Sep. 7 2001
Washington, DC — Results of Vermont's 2001 Youth Risk Behavior Survey released this week add to the growing evidence that aggressive public health measures, including cigarette price increases and comprehensive tobacco prevention programs, are working to reduce youth tobacco use. Vermont's results show that smoking rates among the state's eight graders have been cut in half since 1997, declining to 13 percent in 2001 from 22 percent in 1999 and 26 percent in 1997. Among all students surveyed, in grades 8 through 12, smoking rates have declined to 22 percent in 2001 from 31 percent in 1999 and 36 percent in 1997 — a drop of nearly 39 percent in four years.
Vermont's youth smoking rates clearly have been affected both by cigarette price increases prompted by the 1998 state tobacco settlement and the implementation of the state's comprehensive tobacco prevention program, which is funded with tobacco settlement dollars. The state's results are among the most impressive in the nation and show that cigarette price increases and comprehensive prevention programs are proven measures that reduce smoking, save money and save lives.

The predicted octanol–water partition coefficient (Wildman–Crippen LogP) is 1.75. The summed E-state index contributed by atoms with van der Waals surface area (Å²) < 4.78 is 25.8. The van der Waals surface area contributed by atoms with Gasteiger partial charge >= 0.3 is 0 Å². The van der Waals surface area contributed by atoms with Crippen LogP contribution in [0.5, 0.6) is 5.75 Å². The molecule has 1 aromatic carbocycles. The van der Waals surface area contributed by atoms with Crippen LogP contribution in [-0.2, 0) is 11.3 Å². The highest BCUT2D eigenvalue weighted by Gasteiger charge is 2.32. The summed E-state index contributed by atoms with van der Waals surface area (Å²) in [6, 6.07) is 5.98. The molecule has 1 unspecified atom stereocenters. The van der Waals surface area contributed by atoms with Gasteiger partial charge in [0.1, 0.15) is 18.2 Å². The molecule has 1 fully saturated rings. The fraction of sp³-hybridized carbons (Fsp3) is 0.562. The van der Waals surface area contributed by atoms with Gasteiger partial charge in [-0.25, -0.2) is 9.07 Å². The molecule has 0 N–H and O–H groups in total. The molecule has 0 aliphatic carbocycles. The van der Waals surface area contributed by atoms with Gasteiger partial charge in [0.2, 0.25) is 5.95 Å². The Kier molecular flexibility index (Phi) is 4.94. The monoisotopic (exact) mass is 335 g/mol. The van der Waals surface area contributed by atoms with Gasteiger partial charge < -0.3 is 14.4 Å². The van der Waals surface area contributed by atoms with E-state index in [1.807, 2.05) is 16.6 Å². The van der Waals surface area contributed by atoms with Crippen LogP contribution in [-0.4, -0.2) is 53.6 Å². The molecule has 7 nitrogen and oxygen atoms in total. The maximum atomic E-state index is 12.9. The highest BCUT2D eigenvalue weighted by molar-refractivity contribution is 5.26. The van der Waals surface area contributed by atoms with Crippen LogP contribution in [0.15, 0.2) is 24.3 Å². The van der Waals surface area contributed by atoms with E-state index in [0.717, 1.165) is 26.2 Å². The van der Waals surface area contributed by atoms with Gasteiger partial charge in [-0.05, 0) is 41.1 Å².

Despite this early success, Vermont legislators earlier this year cut funding for the state's prevention program from $6.5 million in FY 2001 to $5.5 million in FY 2002, threatening the program's continued effectiveness. The legislative action to reduce tobacco prevention funding is inexcusable in light of this new and powerful evidence that Vermont's program is working to reduce teen smoking. Vermont's progress so far could be quickly reversed without proper funding support from the legislature.
Other states have learned from such legislative mistakes. California's pioneering tobacco prevention program had some early successes cut short by the California Legislature's shortsighted budget cutting. The legislature has since restored the program, and numerous studies have shown large reductions in California tobacco consumption for both teens and adults as well as thousands of lives saved by reducing rates of heart disease and lung and bronchial cancer.
Vermont's legislators should do the right thing and restore full funding toVermont's tobacco prevention program. And all legislators across the country should heed the success of Vermont and other states that have reduced youth smoking rates and protect their kids by implementing comprehensive tobacco prevention programs and increasing cigarette excise taxes.